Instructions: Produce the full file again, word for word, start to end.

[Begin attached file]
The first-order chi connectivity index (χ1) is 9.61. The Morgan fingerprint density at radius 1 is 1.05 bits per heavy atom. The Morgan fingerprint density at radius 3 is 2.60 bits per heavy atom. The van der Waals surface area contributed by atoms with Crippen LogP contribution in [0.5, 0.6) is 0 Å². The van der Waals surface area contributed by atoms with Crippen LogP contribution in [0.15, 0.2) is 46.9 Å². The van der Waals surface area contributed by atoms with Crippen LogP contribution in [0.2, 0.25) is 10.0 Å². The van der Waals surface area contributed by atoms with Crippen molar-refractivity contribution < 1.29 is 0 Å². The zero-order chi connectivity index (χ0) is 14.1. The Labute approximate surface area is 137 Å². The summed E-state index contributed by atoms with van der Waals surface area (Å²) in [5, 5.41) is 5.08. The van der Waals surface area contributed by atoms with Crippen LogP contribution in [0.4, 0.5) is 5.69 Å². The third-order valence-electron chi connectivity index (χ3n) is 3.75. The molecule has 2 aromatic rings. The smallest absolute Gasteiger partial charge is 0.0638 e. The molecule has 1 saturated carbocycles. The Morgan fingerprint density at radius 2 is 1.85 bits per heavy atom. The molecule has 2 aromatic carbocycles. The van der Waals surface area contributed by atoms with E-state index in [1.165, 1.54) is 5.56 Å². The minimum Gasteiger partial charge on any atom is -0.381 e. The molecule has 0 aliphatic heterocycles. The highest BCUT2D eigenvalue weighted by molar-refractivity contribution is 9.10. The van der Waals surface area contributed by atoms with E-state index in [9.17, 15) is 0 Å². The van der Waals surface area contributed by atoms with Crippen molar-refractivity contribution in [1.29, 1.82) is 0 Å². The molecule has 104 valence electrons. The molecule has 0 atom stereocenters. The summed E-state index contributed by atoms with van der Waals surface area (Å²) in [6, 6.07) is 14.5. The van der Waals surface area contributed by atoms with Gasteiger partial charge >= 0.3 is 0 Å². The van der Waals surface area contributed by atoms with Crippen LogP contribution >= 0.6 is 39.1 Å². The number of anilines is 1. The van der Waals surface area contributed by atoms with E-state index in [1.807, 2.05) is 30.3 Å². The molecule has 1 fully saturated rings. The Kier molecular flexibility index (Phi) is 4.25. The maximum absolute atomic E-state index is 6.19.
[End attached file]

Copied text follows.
The first-order chi connectivity index (χ1) is 9.61. The Morgan fingerprint density at radius 1 is 1.05 bits per heavy atom. The Morgan fingerprint density at radius 3 is 2.60 bits per heavy atom. The van der Waals surface area contributed by atoms with Crippen LogP contribution in [0.5, 0.6) is 0 Å². The van der Waals surface area contributed by atoms with Crippen LogP contribution in [0.15, 0.2) is 46.9 Å². The van der Waals surface area contributed by atoms with Crippen LogP contribution in [0.2, 0.25) is 10.0 Å². The van der Waals surface area contributed by atoms with Crippen molar-refractivity contribution < 1.29 is 0 Å². The zero-order chi connectivity index (χ0) is 14.1. The Labute approximate surface area is 137 Å². The summed E-state index contributed by atoms with van der Waals surface area (Å²) in [5, 5.41) is 5.08. The van der Waals surface area contributed by atoms with Crippen LogP contribution in [0.4, 0.5) is 5.69 Å². The third-order valence-electron chi connectivity index (χ3n) is 3.75. The molecule has 2 aromatic rings. The smallest absolute Gasteiger partial charge is 0.0638 e. The molecule has 1 saturated carbocycles. The Morgan fingerprint density at radius 2 is 1.85 bits per heavy atom. The molecule has 2 aromatic carbocycles. The van der Waals surface area contributed by atoms with E-state index in [1.165, 1.54) is 5.56 Å². The minimum Gasteiger partial charge on any atom is -0.381 e. The molecule has 0 aliphatic heterocycles. The highest BCUT2D eigenvalue weighted by molar-refractivity contribution is 9.10. The van der Waals surface area contributed by atoms with E-state index in [9.17, 15) is 0 Å². The van der Waals surface area contributed by atoms with Crippen molar-refractivity contribution in [1.29, 1.82) is 0 Å². The molecule has 104 valence electrons. The molecule has 0 atom stereocenters. The summed E-state index contributed by atoms with van der Waals surface area (Å²) in [6, 6.07) is 14.5. The van der Waals surface area contributed by atoms with Gasteiger partial charge >= 0.3 is 0 Å². The van der Waals surface area contributed by atoms with Crippen LogP contribution >= 0.6 is 39.1 Å². The number of anilines is 1. The van der Waals surface area contributed by atoms with E-state index in [1.807, 2.05) is 30.3 Å². The molecule has 1 fully saturated rings. The Kier molecular flexibility index (Phi) is 4.25. The maximum absolute atomic E-state index is 6.19.